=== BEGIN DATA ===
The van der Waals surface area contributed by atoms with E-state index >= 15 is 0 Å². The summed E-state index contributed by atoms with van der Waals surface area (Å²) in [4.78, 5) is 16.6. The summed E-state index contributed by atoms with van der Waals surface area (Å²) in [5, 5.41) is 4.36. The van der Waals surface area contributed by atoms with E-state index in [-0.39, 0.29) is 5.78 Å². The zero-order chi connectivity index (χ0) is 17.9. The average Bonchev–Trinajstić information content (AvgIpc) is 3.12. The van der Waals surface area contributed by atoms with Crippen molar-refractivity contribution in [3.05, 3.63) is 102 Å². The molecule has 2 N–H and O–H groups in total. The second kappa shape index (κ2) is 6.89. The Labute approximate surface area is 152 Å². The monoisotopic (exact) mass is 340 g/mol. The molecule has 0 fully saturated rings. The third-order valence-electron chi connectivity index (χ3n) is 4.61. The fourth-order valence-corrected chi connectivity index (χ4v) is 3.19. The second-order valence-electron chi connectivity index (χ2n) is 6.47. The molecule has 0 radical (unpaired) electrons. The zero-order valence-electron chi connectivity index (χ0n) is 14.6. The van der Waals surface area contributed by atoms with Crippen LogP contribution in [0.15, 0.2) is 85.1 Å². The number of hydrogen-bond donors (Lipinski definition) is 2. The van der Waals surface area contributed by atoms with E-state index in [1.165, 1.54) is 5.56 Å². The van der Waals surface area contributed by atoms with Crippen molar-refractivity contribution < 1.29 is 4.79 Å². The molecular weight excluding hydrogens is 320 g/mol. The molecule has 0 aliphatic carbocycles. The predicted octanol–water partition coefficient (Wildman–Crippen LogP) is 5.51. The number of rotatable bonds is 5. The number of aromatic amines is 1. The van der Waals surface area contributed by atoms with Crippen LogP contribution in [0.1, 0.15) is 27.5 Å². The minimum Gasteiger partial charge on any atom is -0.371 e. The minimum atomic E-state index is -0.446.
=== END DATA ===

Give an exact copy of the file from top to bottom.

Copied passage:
The van der Waals surface area contributed by atoms with E-state index >= 15 is 0 Å². The summed E-state index contributed by atoms with van der Waals surface area (Å²) in [4.78, 5) is 16.6. The summed E-state index contributed by atoms with van der Waals surface area (Å²) in [5, 5.41) is 4.36. The van der Waals surface area contributed by atoms with E-state index in [-0.39, 0.29) is 5.78 Å². The zero-order chi connectivity index (χ0) is 17.9. The average Bonchev–Trinajstić information content (AvgIpc) is 3.12. The van der Waals surface area contributed by atoms with Crippen molar-refractivity contribution in [3.05, 3.63) is 102 Å². The molecule has 2 N–H and O–H groups in total. The second kappa shape index (κ2) is 6.89. The Labute approximate surface area is 152 Å². The monoisotopic (exact) mass is 340 g/mol. The molecule has 0 fully saturated rings. The third-order valence-electron chi connectivity index (χ3n) is 4.61. The fourth-order valence-corrected chi connectivity index (χ4v) is 3.19. The second-order valence-electron chi connectivity index (χ2n) is 6.47. The molecule has 0 radical (unpaired) electrons. The zero-order valence-electron chi connectivity index (χ0n) is 14.6. The van der Waals surface area contributed by atoms with Crippen LogP contribution in [0.15, 0.2) is 85.1 Å². The number of hydrogen-bond donors (Lipinski definition) is 2. The van der Waals surface area contributed by atoms with E-state index in [1.165, 1.54) is 5.56 Å². The van der Waals surface area contributed by atoms with Crippen molar-refractivity contribution < 1.29 is 4.79 Å². The molecular weight excluding hydrogens is 320 g/mol. The molecule has 0 aliphatic carbocycles. The predicted octanol–water partition coefficient (Wildman–Crippen LogP) is 5.51. The number of rotatable bonds is 5. The number of aromatic amines is 1. The van der Waals surface area contributed by atoms with Crippen LogP contribution in [0.1, 0.15) is 27.5 Å². The minimum Gasteiger partial charge on any atom is -0.371 e. The minimum atomic E-state index is -0.446.